As a fan of the team, it left me with the feeling of being ripped off. There seemed to be a loss of value within the transaction. And because of Wallace's status as an MLB-ready player, versus the long journey ahead of Gose, it's frustrating to think that it delays the timetable for the Jays to be competitive.
As a fan, it made me question my General Manager.
Five days later, of course, the outrage has subsided. I've heard GM Alex Anthopoulos on TV and on the radio justifying the move. Logically, he doesn't see the move the same way. He seems to view Gose as a higher-caliber prospect than Wallace, despite what the consensus on the Web would have you believe. And there's his very understandable point. You can find other guys with Wallace's skillset. If the Jays need a first basemen in the off-season, they can go to free agency and probably find someone to put up the same numbers Wallace would have, even if they have to pay him more to do so. If they're right about Gose's potential, then that's the type of player it would be virtually impossible to acquire through any other means. And given that Wallace will be putting up nice numbers in the majors for years before Gose ever, hopefully, steps foot in the big-league game, you have to figure this is something Anthopoulos truly believes in. After all, it's going to look pretty bad on the General Manager who swapped the two during these years, especially if Gose's numbers continue to look unimpressive in the minors.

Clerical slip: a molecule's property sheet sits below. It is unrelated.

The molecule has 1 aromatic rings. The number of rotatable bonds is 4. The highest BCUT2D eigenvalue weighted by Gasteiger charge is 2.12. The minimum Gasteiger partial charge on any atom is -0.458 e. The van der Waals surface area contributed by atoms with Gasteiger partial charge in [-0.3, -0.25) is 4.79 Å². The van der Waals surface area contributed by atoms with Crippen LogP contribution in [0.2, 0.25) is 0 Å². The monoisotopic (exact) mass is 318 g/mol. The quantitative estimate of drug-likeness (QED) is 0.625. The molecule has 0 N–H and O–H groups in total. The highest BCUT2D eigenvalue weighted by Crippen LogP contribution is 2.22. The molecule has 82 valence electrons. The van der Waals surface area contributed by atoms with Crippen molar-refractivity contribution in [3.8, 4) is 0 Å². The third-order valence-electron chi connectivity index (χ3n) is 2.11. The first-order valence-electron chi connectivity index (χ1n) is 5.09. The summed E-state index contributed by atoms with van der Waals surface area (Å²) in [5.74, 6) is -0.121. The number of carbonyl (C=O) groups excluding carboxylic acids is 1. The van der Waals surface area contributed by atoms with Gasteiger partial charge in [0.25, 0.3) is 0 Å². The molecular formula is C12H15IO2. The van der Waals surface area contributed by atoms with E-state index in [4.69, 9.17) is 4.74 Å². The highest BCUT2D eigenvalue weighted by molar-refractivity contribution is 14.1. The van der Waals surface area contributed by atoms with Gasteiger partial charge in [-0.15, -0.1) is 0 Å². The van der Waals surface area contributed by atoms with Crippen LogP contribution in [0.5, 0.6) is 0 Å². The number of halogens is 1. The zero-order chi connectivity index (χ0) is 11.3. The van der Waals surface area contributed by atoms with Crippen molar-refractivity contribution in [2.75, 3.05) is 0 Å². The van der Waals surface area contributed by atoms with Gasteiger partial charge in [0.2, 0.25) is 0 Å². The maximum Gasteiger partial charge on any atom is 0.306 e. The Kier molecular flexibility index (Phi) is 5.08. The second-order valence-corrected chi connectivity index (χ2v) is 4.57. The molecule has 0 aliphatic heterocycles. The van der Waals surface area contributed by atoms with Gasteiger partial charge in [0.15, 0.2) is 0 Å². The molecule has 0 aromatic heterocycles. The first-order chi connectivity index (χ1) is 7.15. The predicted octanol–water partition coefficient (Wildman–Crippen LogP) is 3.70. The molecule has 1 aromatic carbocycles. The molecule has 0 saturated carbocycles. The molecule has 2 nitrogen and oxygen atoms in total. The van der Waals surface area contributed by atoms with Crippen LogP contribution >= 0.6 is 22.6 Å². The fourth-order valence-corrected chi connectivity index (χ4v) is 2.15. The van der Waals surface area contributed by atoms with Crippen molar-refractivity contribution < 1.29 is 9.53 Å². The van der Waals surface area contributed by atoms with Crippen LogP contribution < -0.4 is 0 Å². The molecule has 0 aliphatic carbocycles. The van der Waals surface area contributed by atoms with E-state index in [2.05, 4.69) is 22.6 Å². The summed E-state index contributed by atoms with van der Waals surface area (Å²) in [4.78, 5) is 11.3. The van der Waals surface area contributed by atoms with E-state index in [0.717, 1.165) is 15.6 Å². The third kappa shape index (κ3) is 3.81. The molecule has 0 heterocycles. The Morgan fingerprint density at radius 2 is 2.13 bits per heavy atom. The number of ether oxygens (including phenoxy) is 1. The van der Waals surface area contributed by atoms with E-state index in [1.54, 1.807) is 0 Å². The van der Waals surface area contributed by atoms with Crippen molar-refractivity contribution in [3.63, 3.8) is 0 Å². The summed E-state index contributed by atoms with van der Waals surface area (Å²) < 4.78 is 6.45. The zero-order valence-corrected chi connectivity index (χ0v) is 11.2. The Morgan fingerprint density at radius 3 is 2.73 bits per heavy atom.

And that's where it comes back to faith in the General Manager. It takes hoping that Anthopoulos' scouting and assessment of the player he acquired is spot on, and that the team won't hesitate to spend the money to replace Wallace, who was traded mostly because he was replaceable, with a strong player - even an upgrade.
And even beyond that, as I learned in my state of outrage - sometimes, maintaining the faith is the far more pleasant approach to take.
With all the big trades that have gone down over the past few weeks, it's easy to question our General Managers, and as fans, there's no doubt that we'll continue to do so. But at the end of the day, the most logical thing of all may be to keep that faith going. After all, if the decisions are bad, we'll get our chance to suffer for them anyways. There's no need to jump to conclusions and speed up the process.